Outdoor living by 37p5jxgU

VIEWS: 0 PAGES: 2

									Outdoor living
Ken White
Sunday, March 28, 2004
Nothing gets many people excited this time of year like the thought of finding
mushrooms. It’s an addiction like none other.

We are entering the time when fishing gets it's best, turkey hunting is on the
horizon and the black morels and red beefsteak mushrooms are starting to pop.

Veteran mushroom hunters have started to find some of the beefsteaks recently
and we usually find the first black morels around the 27th of this month. Bob
Harper, Butler, found a mess of the reds last week around Stockton Lake.

A lot of people aren't familar with the black morels and pass them up while
waiting for the larger golden morels to start popping next month. This could be a
big mistake because the blacks are excellent table fare although they are harder
to see in the shadows in the woods in late March.

Mushroom hunters like Jack Williams, Kansas City, said, " I had heard about the
black morels, but I had never looked for them until a friend brought me a couple
dozen several years ago and I tried them. Ever since them, I am out there
looking for them in late March. I guess I hadn't started mushroom hunting earlier
enough to really find the blacks, but not anymore." Those tasty morels are the
most popular of all the wild mushrooms, and for good reason. They taste like
sirloin steak, but there are no calories, they are the easiest to identify and the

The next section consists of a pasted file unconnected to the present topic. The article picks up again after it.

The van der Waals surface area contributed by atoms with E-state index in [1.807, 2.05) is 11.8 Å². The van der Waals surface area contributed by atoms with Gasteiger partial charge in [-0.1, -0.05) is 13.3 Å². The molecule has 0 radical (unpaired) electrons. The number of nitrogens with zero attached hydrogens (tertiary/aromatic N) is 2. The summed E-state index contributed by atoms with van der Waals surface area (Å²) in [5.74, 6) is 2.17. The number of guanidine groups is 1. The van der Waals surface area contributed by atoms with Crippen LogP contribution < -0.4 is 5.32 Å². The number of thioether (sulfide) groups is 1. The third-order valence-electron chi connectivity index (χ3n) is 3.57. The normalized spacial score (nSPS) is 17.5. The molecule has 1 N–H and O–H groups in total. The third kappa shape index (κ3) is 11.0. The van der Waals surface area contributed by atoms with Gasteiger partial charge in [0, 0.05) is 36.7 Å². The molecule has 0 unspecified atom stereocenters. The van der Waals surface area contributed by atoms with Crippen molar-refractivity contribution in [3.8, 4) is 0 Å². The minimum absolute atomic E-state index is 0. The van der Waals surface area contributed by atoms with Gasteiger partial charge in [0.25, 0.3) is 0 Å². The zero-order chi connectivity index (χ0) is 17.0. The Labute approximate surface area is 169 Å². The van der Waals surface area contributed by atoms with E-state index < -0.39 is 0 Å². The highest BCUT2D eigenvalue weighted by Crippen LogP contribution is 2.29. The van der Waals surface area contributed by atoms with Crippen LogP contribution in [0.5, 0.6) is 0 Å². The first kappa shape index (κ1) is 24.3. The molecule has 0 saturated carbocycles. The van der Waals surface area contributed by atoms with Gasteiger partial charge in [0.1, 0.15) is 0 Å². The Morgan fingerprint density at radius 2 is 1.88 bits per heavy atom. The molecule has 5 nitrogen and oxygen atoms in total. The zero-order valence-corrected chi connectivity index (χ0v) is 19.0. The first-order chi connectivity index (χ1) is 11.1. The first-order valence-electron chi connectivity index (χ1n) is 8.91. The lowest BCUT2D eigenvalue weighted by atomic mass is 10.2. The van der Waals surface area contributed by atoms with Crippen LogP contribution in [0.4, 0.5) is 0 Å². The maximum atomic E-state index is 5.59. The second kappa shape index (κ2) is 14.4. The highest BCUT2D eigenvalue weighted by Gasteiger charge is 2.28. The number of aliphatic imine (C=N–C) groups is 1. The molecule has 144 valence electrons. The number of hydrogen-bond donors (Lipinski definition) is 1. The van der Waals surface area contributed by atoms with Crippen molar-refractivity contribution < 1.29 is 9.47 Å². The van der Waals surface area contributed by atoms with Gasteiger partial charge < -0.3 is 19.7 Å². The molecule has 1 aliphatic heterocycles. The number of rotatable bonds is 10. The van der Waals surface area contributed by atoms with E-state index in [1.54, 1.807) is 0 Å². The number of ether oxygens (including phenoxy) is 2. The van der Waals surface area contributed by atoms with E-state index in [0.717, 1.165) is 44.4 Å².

safest to pick. Hunting them can be a healthy, natural and great family activity. Its
kind of like a treasure hunt and you don't need special equipment to hunt them
and no license is needed to hunt them, or at least not yet.

The late Larry Lonik, known as the "mushroom man," once told me that to enjoy
the morels long after spring has passed, is to preserve them by dehydeating,
freezing or canning them, but the best way with the least chance of spoliage is
drying them.

The morels can be dried by one of several methods including using a dehydrator.
Be sure you keep them dry. After they are completely dry, put them in a paper
bag and keep them in a dry place and they will last for years. To use, put them in
cool water for a couple of hours and cook them just like you fresh ones. Don't
throw the colored water away because it makes good gravy and stock.

Just last week we had the last of last year's morels and they were excellent.

Should you be real lucky, you might find a friend that likes to hunt morels, but is
afraid to eat them. I found such a person several years ago.
George wanted to go looking for morels with me, so I took him along and showed
him where the morels might be hiding. We got into them and he filled a mesh bag
with those golden morels. The best news came as we arrived home. He handed
me the bag of morels saying, " I don't think I want any." I didn't hesitate and
grabbed the treasures he had found. Of course, after that time I always checked
to see if he wanted to go mushroom hunting with me.

Those kind of friends are hard to find.

Meanwhile several signs that its nearing mushroom time includes the white bass
run up streams has started, the yellow daffodils are at their peak and turkey
gobblers are starting to sound off. Its a great time of year for the outdoorsman.

								
To top